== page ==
• Phasing: So far, the phasing of energy subsidy reductions has not been embedded in a comprehensive strategy. Until recently, the goal was to have in place an alternative cheap fuel source in the form of transforming the nation’s vehicle fleet to the use of compressed natural gas (CNG). The use of CNG does have environmental benefits and therefore can be worthy of government support. However, the strategy to try to transition to CNG without first removing energy subsidies was flawed in that the incentives for vehicle owners to convert existing vehicles to CNG (or favor the purchase of CNG vehicles over gasoline or diesel-fueled vehicles) were severely undercut by the existence of subsidized gasoline and diesel.

    That said, the practice of phasing out fuel subsidies gradually, starting with fuels that are more likely to be consumed by high-income groups (premium gasoline) has been in line with best practice. Gradual subsidy removal gives consumers time to adjust and can build support for the reform if the savings are seen to be put towards socially beneficial purposes. In that sense, the government can improve acceptability of reform if it can more clearly identify alternative uses for the amounts that had previously been spent on fuel subsidies (including deficit and debt reduction, as well as appropriately targeted poverty alleviation efforts).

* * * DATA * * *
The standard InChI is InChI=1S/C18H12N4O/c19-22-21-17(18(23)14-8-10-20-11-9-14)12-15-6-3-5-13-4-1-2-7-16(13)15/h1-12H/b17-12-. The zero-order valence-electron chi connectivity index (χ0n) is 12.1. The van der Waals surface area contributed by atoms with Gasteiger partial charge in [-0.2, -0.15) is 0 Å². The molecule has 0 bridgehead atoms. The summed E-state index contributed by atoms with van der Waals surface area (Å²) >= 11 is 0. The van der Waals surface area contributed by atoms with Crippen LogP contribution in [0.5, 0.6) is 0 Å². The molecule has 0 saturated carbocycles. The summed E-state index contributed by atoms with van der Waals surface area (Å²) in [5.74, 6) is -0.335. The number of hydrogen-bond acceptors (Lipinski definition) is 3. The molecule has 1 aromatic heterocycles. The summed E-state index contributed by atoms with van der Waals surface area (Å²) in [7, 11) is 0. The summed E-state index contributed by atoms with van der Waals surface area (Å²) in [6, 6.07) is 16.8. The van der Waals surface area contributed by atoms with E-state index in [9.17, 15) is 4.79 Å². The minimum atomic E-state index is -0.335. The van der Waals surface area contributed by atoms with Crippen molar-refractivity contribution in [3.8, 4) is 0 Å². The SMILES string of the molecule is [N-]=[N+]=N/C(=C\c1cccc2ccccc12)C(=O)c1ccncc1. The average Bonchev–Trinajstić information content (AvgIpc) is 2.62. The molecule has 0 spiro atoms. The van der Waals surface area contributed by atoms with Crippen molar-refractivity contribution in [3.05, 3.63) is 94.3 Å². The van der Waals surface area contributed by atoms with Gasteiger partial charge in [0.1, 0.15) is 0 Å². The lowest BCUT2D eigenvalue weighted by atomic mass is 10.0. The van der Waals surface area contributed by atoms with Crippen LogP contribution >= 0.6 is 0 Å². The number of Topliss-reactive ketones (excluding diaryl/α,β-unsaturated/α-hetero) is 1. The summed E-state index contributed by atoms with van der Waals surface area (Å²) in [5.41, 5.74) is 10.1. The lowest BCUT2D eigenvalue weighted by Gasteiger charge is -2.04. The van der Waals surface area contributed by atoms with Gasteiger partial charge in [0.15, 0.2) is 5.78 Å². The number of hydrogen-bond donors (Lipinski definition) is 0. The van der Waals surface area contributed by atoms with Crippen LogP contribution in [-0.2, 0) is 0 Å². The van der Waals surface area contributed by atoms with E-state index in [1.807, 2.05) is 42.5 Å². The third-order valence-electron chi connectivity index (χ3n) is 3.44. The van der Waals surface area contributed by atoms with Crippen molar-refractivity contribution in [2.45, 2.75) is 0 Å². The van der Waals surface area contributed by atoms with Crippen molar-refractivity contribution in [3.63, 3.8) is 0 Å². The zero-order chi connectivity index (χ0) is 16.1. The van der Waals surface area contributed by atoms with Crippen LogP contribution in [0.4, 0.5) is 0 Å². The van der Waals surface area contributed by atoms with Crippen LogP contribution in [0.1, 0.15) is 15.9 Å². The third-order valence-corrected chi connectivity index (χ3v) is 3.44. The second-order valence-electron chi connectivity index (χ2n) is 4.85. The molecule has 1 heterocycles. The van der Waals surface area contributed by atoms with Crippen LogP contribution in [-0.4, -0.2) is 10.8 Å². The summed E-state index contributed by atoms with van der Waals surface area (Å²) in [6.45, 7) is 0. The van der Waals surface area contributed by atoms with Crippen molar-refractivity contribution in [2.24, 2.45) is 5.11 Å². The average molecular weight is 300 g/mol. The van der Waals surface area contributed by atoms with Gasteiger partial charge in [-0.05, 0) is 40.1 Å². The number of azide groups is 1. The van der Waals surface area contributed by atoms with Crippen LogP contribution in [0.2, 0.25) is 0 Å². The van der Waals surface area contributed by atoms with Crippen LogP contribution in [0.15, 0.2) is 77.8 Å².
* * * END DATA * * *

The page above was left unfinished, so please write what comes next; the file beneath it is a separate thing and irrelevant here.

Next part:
• Poverty Mitigating Measures: As this paper has shown, the benefits of fuel subsidies have gone disproportionately to wealthier and middle class families. Thus, subsidy removal can combine some retargeting of benefits to the poor with net fiscal savings. In fact, targeted cash transfers can fully compensate the poor while still leaving room for contributing to the goal of fiscal deficit and debt reduction. While best practice indicates that targeted transfers are best, even less targeted transfers such as subsidies for modes of mass transit (such as buses and maxi-taxis) more likely to be used by lower-income groups can protect the poor while still affording net fiscal savings.25 Some of the savings can also be directed towards social safety net programs that target low-income groups, although Trinidad and Tobago’s social safety net needs to be streamlined with a view towards greater efficiency and better targeting of benefits towards society’s most vulnerable citizens.